The MasterChef of Investing.

We’re only human

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I thought I’d use one of the sketches by Carl Richards from his latest book, The One Page Financial Plan, which I’m currently reviewing  – so far it’s excellent.

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The illustration is making the point that the best financial plan has nothing to do with what the markets are doing, what the politicians are saying, or the hot share tip from the guy at the golf club – it’s all about what is most important to you.

We’ve all made financial mistakes, as we’re all human and being human means we’re sometimes prone to irrationality. Bad decisions about money are not failures; rather what happens when emotional creatures make decisions about the future with limited information. They are things we learn from and something we can indeed plan for.

When we develop a financial plan, we cannot expect perfection. However, we can make informed decisions and adjust them over the years. We are going to make the best decisions we possibly can based on academic and trusted research, but we cannot obsess over getting these exactly right. There is no magic formula and research shows us that we will very rarely find the next hot share investment sector or fund.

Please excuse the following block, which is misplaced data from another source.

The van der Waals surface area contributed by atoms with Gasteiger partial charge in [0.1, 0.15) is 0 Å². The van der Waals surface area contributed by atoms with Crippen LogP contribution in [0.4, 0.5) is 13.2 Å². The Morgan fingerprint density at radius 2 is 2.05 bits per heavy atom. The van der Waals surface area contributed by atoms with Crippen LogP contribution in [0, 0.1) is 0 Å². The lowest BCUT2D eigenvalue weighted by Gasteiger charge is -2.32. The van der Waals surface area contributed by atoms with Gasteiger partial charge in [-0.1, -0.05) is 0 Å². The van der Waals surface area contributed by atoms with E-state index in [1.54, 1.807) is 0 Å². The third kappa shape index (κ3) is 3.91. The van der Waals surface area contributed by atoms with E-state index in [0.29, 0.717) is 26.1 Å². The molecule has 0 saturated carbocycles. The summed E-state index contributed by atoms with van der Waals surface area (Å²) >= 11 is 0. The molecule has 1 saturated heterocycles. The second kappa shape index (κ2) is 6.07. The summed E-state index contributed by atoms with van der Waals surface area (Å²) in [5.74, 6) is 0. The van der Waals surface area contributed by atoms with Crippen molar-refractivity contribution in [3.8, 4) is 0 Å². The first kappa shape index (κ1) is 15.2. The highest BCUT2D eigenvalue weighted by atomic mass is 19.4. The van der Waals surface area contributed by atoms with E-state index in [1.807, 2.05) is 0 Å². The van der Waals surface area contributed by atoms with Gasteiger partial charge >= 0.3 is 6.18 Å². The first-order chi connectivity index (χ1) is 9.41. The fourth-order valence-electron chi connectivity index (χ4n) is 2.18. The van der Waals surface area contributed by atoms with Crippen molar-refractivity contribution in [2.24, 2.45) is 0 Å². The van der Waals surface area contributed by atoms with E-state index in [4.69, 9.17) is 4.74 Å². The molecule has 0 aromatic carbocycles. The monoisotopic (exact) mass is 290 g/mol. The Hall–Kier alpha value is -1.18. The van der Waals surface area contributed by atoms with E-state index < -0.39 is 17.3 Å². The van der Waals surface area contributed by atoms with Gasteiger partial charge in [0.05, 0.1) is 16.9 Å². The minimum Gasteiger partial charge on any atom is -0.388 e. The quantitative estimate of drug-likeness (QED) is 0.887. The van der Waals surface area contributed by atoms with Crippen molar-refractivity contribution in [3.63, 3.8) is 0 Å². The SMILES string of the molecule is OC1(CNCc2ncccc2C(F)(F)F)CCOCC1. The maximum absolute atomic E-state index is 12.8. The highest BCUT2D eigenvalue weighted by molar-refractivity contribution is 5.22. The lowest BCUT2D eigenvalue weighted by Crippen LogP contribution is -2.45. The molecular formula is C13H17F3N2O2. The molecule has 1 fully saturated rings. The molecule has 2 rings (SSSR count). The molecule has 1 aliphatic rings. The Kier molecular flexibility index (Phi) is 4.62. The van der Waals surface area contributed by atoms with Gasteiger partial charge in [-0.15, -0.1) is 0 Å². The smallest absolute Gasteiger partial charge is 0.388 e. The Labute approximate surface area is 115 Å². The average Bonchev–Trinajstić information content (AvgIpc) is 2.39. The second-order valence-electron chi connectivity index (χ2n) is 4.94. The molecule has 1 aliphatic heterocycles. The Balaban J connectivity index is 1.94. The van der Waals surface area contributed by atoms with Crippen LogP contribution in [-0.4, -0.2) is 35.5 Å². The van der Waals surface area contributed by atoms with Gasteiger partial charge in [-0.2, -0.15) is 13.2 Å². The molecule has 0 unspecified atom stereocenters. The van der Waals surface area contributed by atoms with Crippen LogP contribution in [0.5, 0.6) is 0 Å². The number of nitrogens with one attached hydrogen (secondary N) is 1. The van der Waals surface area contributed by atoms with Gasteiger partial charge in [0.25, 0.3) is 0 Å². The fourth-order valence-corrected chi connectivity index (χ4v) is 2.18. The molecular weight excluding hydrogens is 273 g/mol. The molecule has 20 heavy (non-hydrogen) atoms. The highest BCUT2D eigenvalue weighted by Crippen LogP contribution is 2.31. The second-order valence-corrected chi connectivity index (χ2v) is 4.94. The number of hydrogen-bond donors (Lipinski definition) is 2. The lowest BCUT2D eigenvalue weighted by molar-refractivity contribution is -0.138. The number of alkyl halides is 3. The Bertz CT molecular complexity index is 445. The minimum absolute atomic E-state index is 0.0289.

Therefore, we collaborate with you to determine what is most important to you, what does money mean to you, and then we put a structured plan together to meet your aspirations.  In other words, you become the central focus of the plan, and not the fund manager.

Fee fi fo fum

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The Pensions Minister, Steve Webb, has launched a ‘full-frontal assault’ on pension fund charges, proposing a cap on the management fees of certain new pension schemes. He points out that while management fees of small percentages sound low, they accumulate to become giant sums of money over a lifetime.

The point he makes about the effect of charges applies to all long-term investment accounts, not just pensions. This is why we take management fees and other charges seriously and when considering investment options, select companies that seek to give you the benefits of investing, without eroding those benefits through high charges and fees.

What’s important to note is that this focus on fees and charges does not stop at the annual management charge, which is only a part of the cost of investing.  It covers the manager’s costs, but not the cost of trading shares, taxes and other expenses related to running investment funds. In funds where shares are traded in high volume, these other expenses can be surprisingly high.

When selecting investments for our clients’ portfolios, we select firms who aim to minimise these frictional forces and reduce their impact. For example, their investment style means they trade very little and, when they do, it is with industry-leading efficiency.

We understand the impact of fees and charges on long-term investment returns and see it as part of our job to ensure you retain more of your wealth than the giant fund manager.